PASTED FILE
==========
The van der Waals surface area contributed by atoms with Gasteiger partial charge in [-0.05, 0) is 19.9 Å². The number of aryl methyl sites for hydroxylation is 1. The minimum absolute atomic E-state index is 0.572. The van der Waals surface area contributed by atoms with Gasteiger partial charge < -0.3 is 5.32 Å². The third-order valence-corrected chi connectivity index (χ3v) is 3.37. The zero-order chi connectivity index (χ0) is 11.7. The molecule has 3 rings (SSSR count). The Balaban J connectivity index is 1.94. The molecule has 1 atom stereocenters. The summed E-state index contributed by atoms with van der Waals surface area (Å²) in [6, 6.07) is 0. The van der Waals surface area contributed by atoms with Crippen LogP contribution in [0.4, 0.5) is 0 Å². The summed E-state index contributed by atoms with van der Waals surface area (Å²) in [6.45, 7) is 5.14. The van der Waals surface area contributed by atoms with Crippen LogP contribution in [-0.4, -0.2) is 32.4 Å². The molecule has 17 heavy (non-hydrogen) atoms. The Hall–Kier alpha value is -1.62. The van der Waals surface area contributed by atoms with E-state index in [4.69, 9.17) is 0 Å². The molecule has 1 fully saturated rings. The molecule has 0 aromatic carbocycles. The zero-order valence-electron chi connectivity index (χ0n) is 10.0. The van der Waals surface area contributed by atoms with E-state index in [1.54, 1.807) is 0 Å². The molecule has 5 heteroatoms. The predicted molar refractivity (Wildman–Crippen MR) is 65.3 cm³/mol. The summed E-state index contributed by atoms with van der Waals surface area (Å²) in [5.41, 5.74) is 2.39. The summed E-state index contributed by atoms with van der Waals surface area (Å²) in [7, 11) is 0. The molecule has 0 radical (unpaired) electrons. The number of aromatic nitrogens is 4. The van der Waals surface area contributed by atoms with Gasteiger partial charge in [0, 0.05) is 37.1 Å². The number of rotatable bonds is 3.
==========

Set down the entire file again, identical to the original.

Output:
The van der Waals surface area contributed by atoms with Gasteiger partial charge in [-0.05, 0) is 19.9 Å². The number of aryl methyl sites for hydroxylation is 1. The minimum absolute atomic E-state index is 0.572. The van der Waals surface area contributed by atoms with Gasteiger partial charge < -0.3 is 5.32 Å². The third-order valence-corrected chi connectivity index (χ3v) is 3.37. The zero-order chi connectivity index (χ0) is 11.7. The molecule has 3 rings (SSSR count). The Balaban J connectivity index is 1.94. The molecule has 1 atom stereocenters. The summed E-state index contributed by atoms with van der Waals surface area (Å²) in [6, 6.07) is 0. The van der Waals surface area contributed by atoms with Crippen LogP contribution in [0.4, 0.5) is 0 Å². The summed E-state index contributed by atoms with van der Waals surface area (Å²) in [6.45, 7) is 5.14. The van der Waals surface area contributed by atoms with Crippen LogP contribution in [-0.4, -0.2) is 32.4 Å². The molecule has 17 heavy (non-hydrogen) atoms. The Hall–Kier alpha value is -1.62. The van der Waals surface area contributed by atoms with E-state index in [4.69, 9.17) is 0 Å². The molecule has 1 fully saturated rings. The molecule has 0 aromatic carbocycles. The zero-order valence-electron chi connectivity index (χ0n) is 10.0. The van der Waals surface area contributed by atoms with E-state index in [1.54, 1.807) is 0 Å². The molecule has 5 heteroatoms. The predicted molar refractivity (Wildman–Crippen MR) is 65.3 cm³/mol. The summed E-state index contributed by atoms with van der Waals surface area (Å²) in [5.41, 5.74) is 2.39. The summed E-state index contributed by atoms with van der Waals surface area (Å²) in [7, 11) is 0. The molecule has 0 radical (unpaired) electrons. The number of aromatic nitrogens is 4. The van der Waals surface area contributed by atoms with Gasteiger partial charge in [0, 0.05) is 37.1 Å². The number of rotatable bonds is 3.